This weekend marks the return of Eggsy Unwin, international agent of intrigue, as Kingsman: The Golden Circle aims to please the world with its unique blend of bawdy humor and thrilling action. Naturally, a lot of readers have plans to see Matthew Vaughn's follow-up to Kingsman: The Secret Service, but what about after the movie? All of that spy action might leave you wanting more clandestine operations to watch from the comfort of your own home? Well, Netflix happens to have nine fantastic options of espionage, ranging from flat-out comedies to dead serious pot boilers. Here's our list of spy films that you can check out once you've returned home from the theater.

Tinker Tailor Soldier Spy

It seems like Tinker Tailor Soldier Spy is one of those "best movies no one's ever seen." That statement is disappointing on two levels: first, and most importantly, this John Le Carre adaptation is one of the best to come out of the author's canon. The grim nature of Le Carre's spy games, as well as 1970's Europe, really shines through in this film, and in such a way that it benefits the story rather than just set the scene. But the second reason this film demands more eyes is, quite simply, it's an all star cast giving amazing performances, anchored by Gary Oldman's Oscar worthy (but sadly, not winning) performance as George Smiley. Watch this and weep that the future books in the series aren't being developed as sequels.

Johnny English Reborn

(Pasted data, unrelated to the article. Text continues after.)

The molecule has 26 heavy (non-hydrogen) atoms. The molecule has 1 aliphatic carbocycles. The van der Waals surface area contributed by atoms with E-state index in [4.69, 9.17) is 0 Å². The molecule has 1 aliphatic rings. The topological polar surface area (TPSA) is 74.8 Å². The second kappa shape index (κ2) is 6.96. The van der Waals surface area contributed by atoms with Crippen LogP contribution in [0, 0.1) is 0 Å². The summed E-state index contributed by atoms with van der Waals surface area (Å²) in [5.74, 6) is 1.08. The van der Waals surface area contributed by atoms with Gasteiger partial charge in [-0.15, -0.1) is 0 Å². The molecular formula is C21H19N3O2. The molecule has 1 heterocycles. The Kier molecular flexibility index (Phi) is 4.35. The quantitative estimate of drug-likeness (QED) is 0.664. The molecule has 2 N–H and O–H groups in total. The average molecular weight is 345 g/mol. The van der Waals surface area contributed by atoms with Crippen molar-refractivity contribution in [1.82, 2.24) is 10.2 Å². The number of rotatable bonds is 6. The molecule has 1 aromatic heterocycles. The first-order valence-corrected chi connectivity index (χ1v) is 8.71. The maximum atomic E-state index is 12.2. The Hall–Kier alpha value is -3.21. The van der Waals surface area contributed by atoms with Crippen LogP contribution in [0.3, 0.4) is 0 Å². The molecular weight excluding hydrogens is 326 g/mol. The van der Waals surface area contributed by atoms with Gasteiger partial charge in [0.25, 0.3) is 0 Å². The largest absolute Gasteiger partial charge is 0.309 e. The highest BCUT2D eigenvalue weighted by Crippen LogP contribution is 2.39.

Were one to look up a list of franchises that have stealthily survived to the surprise of its audience, Johnny English would be one of those series. Just when you thought there'd never be a sequel, Johnny English Reborn came out of the blue to surprise everyone. The bigger surprise was just how much fun the sequel actually was, with a bigger scope of action and better spy-jinks given to Rowan Atkinson's titular spy in his second outing. The spy action holds up, and the bumbling is in top form, as Johnny English stumbles his way to saving the world again. And before you ask, yes, there's a third film in the works for next year.

The Debt

Back to the world of grounded spy thrillers, The Debt manages to tell a fresh story in the world of espionage, as it side steps the typical formula by following on Israeli Mossad agents during the Cold War era. Though the film does focus on the pursuit of a Nazi agent, showing three spies coming up through the ranks around the same time, on a mission that they may or may not have completed. One of Jessica Chastain's earliest film roles, The Debt also distances itself from typical spy fare by asking complicated moral questions in what could have been a standard Nazi-hunting adventure.

Spy Hard

In that turbulent era between The Naked Gun films and the first Scary Movie, parody films had a bit of a sabbatical. But they didn't go away completely, as the delicious oddity known as Spy Hard not only existed, it managed to land towards the better side of the scale lampoons are measured on. With Leslie Nielsen and Andy Griffith fighting over the security of the world, the only way this film could get funnier/odder is if Weird Al provided the theme song. And sure enough, Al croons the film's opening tune that sends up the James Bond franchise in only the best way.

In Like Flint